NEW YORK (MainStreet) — Don’t assume it is just a bad cellular signal when you are in a hotel or a convention center and you cannot create a personal hotspot on your phone. Something a lot more sinister may be at work. That is highlighted in a recent Federal Communications Commission fine levied against a hotel and convention center WiFi provider for blocking guest access to their BYO WiFi in order to force them to pay high rates for the property’s WiFi.

That is the takeaway of the FCC’s recent $750,000 consent decree with Smart City Holdings. Per the FCC, “Smart City, an Internet and telecommunications provider for conventions, meeting centers, and hotels, had been blocking personal mobile ‘hotspots’ that were being used by convention visitors and exhibitors who used their own data plans rather than paying Smart City substantial fees to use the company’s Wi-Fi service.”

Smart City, per the FCC, nicked “exhibitors and visitors” $80 a day for WiFi access.

That blocking of BYO hostpots is flatly wrong - and against the law. “All companies who seek to use technologies that block FCC-approved Wi-Fi connections are on notice that such practices are patently unlawful,” said Travis LeBlanc, chief of the FCC's Enforcement Bureau. 

Note: it is a matter of a few clicks to set up a personal hotspot that allows the user to connect any WiFi device - such as an iPad or a laptop - to a signal and get full Internet access. (On iPhone 6 look under SETTINGS. There’s a “Personal Hotspot” tab. Click it.) A plus is that this WiFi is vastly more secure than public WiFi such as the kind found at a hotel, coffee shop or convention center. It is free (usually part of a data plan), and it is often as fast or faster than frequently overworked hotel networks. There is every reason to want to use it.

What’s not to like? For facility operators, what they do not like is loss of easy money.


Know this. Industry experts think hotspot blocking is an epidemic in the hotels and meetings business. “I believe it is quite common,” said Jim Butler, a Los Angeles lawyer who represents hotel owners. He added that there is no data on this - no tangible numbers to prove blocking is commonplace - but suggest that it is a serious problem. He ominously added - for the ears of hotel operators and technology providers -- that “criminal enforcement is next."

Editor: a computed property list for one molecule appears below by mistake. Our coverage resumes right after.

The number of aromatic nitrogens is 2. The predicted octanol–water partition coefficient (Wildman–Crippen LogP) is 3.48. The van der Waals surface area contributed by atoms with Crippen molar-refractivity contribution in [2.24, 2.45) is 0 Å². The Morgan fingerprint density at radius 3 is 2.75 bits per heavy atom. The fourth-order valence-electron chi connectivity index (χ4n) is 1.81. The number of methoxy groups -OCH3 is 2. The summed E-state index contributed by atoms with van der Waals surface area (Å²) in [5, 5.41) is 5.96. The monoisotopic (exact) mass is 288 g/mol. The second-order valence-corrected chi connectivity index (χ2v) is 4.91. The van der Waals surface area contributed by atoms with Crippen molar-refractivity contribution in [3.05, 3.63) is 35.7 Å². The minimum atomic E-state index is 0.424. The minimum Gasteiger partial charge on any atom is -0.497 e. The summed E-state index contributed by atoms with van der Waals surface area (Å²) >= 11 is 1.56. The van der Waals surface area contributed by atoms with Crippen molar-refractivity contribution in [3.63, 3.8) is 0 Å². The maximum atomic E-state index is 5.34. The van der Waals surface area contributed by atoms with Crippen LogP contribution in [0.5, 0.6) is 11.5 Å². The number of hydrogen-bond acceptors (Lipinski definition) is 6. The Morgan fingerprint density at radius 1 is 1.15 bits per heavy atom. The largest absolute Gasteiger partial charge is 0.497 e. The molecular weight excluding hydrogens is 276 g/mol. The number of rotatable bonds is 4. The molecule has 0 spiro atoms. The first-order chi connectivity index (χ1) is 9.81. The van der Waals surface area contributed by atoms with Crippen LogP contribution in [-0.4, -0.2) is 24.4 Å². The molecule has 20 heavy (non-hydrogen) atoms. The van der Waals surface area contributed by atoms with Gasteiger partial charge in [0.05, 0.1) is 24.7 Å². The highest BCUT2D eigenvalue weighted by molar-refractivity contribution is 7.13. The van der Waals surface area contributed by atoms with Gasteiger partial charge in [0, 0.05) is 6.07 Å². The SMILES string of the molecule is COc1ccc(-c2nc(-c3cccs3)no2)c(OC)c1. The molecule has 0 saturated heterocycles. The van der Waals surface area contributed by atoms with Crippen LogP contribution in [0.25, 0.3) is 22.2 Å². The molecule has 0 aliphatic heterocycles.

"The FCC is plain: this is illegal,” he said.

“You don’t want to be the next guy who gets hit, who will get hit harder,” agreed Andy Abramson, CEO of Comunicano, a Del Mar, Calif communications company.

Abramson added that he personally has experienced hotspot blocking, starting with a number of cases at Las Vegas meetings in the early 2000s. But the problem persists, he said.

For the record: Smart City is not the FCC’s first splashy takedown. That was Marriott a year ago, when the FCC fined it $600,000 for jamming guest personal WiFi at its Opryland Hotel and Convention Center in Nashville.

At least one law firm, Morgan & Morgan, is exploring filing a class action suit on behalf of hotel and conference center guests who believe their WiFI has been blocked.

As for Smart City, it declined MainStreet's request for an interview. It instead provided a statement in which it denied wrongdoing.

That is not how the FCC described matters. In its statement, the FCC noted: “The Enforcement Bureau’s investigation revealed that Smart City automatically blocked consumers from using their own ‘rogue’ Wi-Fi networks at several convention centers the company serves, including the convention centers in Cincinnati, Ohio; Columbus, Ohio; Indianapolis, Indiana; Orlando, Florida; and Phoenix, Arizona.”

What should you do if you believe your hotspot is blocked at a hotel or meeting venue? Experts urged consumers to file a complaint with the FCC - 1-888-225-5322. The belief - unverified - is that the FCC fingered Marriott and then Smart City because of the volume of complaints involving them.


Ask others at the place if they can create a hotspot. If they can and you can’t it may be on you. If nobody can, it may be on the property.

Directly ask the property - are you blocking personal hotspots? Some will admit it, saying it’s necessary to protect the network. The FCC is not persuaded, and in the Smart City documents, it specifically noted that “no evidence exists that the Wi-Fi blocking occurred in response to a specific security threat to Smart City’s network or the users of its network.” That is: that excuse is not going to fly.

Bottomline: don’t assume an inability to create a hotspot is just bad luck. And be prepared to fight for your right - given to you by the FCC - to put up a hotspot at your call.

This article is commentary by an independent contributor. At the time of publication, the author held TK positions in the stocks mentioned.